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Friday, June 18, 2010

Kreuth to Terfens

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From Tour of the German Speaking Alps 2010

After an unusually hearty breakfast for such a reasonably priced B&B, we left at around 9:00am. As Cynthia expressed surprise at the low cost of the accomodations, I told her that this was what happened once you got out of touristy areas, even in expensive countries like Germany. A drizzle set in as we rode out of Kreuth, forcing us to stop to put on rain gear. The map marked a 12% grade riding over Achenpass, but it turned out that the 12% grade was really on the descent, since we did not encounter any significant steep grades on the climb.

The ride towards Achensee was non-descript, though I did find a few bike paths. Cynthia was still leery of dirt paths, and after I found a particularly steep one rebelled and everyone pretty much forced me to stay on paved roads thereafter.
From Tour of the German Speaking Alps 2010

At Achensee, the main road rolls right into the tunnel, but a bike path brought you down to the water, where we got to inspect and admire the lake up close and personal. The rain had seeped into everyone's waterproof clothing by that point, so as soon as we rolled past the lake I was glad to find a cafe that served Goulash soup and gave us a chance to dry off.
From Tour of the German Speaking Alps 2010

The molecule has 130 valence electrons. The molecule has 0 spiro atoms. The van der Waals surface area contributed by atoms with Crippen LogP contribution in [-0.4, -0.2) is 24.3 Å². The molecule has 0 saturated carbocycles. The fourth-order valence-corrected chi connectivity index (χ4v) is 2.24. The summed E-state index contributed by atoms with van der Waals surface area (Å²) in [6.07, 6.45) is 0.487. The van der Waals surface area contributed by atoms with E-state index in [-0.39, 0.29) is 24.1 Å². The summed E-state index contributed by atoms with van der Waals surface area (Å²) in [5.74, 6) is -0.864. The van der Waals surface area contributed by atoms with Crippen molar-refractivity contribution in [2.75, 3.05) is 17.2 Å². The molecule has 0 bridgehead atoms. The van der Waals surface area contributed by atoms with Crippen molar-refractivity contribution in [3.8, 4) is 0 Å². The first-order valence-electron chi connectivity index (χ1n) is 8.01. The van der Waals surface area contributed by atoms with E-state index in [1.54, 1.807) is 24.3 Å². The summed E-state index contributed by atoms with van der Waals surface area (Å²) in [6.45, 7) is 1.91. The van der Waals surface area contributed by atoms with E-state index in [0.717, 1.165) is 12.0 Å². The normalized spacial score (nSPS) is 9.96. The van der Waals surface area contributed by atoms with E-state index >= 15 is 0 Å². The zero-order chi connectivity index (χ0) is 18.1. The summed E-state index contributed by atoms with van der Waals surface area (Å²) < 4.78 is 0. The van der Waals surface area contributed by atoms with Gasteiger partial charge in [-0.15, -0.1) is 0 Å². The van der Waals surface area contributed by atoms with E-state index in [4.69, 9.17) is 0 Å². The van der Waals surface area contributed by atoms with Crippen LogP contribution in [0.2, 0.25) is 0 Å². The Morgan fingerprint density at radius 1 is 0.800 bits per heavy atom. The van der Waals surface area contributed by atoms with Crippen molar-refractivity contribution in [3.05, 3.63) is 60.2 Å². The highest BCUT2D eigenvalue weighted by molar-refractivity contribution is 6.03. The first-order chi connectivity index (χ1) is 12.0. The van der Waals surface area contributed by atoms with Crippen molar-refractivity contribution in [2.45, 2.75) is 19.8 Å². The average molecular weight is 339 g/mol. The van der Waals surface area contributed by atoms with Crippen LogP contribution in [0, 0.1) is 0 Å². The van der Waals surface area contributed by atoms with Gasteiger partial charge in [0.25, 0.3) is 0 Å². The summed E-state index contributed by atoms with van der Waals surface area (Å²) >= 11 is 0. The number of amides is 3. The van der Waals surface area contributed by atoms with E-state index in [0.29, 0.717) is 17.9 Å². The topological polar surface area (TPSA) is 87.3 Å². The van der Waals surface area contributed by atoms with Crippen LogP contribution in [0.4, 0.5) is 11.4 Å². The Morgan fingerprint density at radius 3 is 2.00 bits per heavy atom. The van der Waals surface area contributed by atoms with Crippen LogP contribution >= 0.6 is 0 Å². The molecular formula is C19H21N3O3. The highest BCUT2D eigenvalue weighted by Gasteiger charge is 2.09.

After lunch, the weather magically cleared up, and we descended into Jenbach via a 12% grade on dry roads. The road was very busy, but since we were descending the bicycles weren't the cause of any road blocks. We turned right towards Innsbruck along some backroads which invited quite a bit of climbing but had very little traffic. Once we hit the actual valley floor, however, there was a headwind which just blew against us and only seemed to get stronger as we approached Innsbruck.
From Tour of the German Speaking Alps 2010

It didn't take 10km of riding before the whining started, so by the time we got to Terfens I was talked into hopping onto a train for the last run into Innsbruck. At the train station, we found a hotel, and to my horror discovered that the train line from Landeck to Bludenz was completely blocked due to a broken rail line that still had not been repaired for a week! Rail passengers were being shuttled over the Arlberg pass by bus, but the bus did not take even single bicycles, let alone a tandem.
From Tour of the German Speaking Alps 2010

The forecast looked miserable for the next couple of days. Alan would later explain to me that the line between Landeck and Bludenz had always been a nightmare, and with the heavy rains the rail bed could actually get washed off. Austria's rail-lines had regular inspections so there were no fatalities because of this, but apparently a few weeks later the same thing happened between Bolzano and Merano in Italy, and with Italians, the lines don't get inspected as often and people died.


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